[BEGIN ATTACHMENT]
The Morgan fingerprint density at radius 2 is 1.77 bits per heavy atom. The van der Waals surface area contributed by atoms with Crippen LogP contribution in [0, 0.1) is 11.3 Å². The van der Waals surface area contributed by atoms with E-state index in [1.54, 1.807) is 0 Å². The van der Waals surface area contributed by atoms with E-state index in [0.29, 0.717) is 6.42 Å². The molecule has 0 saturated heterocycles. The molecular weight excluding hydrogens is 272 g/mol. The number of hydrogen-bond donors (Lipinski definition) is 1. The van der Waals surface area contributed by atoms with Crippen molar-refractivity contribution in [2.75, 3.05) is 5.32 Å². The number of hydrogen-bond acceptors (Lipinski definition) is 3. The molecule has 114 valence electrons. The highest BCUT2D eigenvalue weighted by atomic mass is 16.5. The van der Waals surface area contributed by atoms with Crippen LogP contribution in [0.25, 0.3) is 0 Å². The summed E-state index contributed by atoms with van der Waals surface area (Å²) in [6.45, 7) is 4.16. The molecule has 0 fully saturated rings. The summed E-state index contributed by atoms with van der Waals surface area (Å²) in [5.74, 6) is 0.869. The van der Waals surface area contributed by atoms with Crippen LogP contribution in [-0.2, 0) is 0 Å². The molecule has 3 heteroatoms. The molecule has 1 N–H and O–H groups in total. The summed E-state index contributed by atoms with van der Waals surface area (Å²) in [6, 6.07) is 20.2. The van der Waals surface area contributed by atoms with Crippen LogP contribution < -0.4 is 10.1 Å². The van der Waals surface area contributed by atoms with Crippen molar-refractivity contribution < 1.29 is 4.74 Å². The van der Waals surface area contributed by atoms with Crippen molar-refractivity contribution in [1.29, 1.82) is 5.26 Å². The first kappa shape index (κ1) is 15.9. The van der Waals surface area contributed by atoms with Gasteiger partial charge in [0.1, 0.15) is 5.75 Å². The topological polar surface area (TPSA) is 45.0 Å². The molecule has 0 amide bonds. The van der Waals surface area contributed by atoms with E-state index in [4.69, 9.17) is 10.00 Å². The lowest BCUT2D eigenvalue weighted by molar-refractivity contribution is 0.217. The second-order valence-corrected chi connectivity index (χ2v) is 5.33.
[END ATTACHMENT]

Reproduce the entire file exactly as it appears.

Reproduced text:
The Morgan fingerprint density at radius 2 is 1.77 bits per heavy atom. The van der Waals surface area contributed by atoms with Crippen LogP contribution in [0, 0.1) is 11.3 Å². The van der Waals surface area contributed by atoms with E-state index in [1.54, 1.807) is 0 Å². The van der Waals surface area contributed by atoms with E-state index in [0.29, 0.717) is 6.42 Å². The molecule has 0 saturated heterocycles. The molecular weight excluding hydrogens is 272 g/mol. The number of hydrogen-bond donors (Lipinski definition) is 1. The van der Waals surface area contributed by atoms with Crippen molar-refractivity contribution in [2.75, 3.05) is 5.32 Å². The number of hydrogen-bond acceptors (Lipinski definition) is 3. The molecule has 114 valence electrons. The highest BCUT2D eigenvalue weighted by atomic mass is 16.5. The van der Waals surface area contributed by atoms with Crippen LogP contribution in [0.25, 0.3) is 0 Å². The summed E-state index contributed by atoms with van der Waals surface area (Å²) in [6.45, 7) is 4.16. The molecule has 0 fully saturated rings. The summed E-state index contributed by atoms with van der Waals surface area (Å²) in [5.74, 6) is 0.869. The van der Waals surface area contributed by atoms with Crippen LogP contribution in [-0.2, 0) is 0 Å². The molecule has 3 heteroatoms. The molecule has 1 N–H and O–H groups in total. The summed E-state index contributed by atoms with van der Waals surface area (Å²) in [6, 6.07) is 20.2. The van der Waals surface area contributed by atoms with Crippen LogP contribution < -0.4 is 10.1 Å². The van der Waals surface area contributed by atoms with Crippen molar-refractivity contribution < 1.29 is 4.74 Å². The van der Waals surface area contributed by atoms with Crippen molar-refractivity contribution in [1.29, 1.82) is 5.26 Å². The first kappa shape index (κ1) is 15.9. The van der Waals surface area contributed by atoms with Gasteiger partial charge in [0.1, 0.15) is 5.75 Å². The topological polar surface area (TPSA) is 45.0 Å². The molecule has 0 amide bonds. The van der Waals surface area contributed by atoms with E-state index in [4.69, 9.17) is 10.00 Å². The lowest BCUT2D eigenvalue weighted by molar-refractivity contribution is 0.217. The second-order valence-corrected chi connectivity index (χ2v) is 5.33.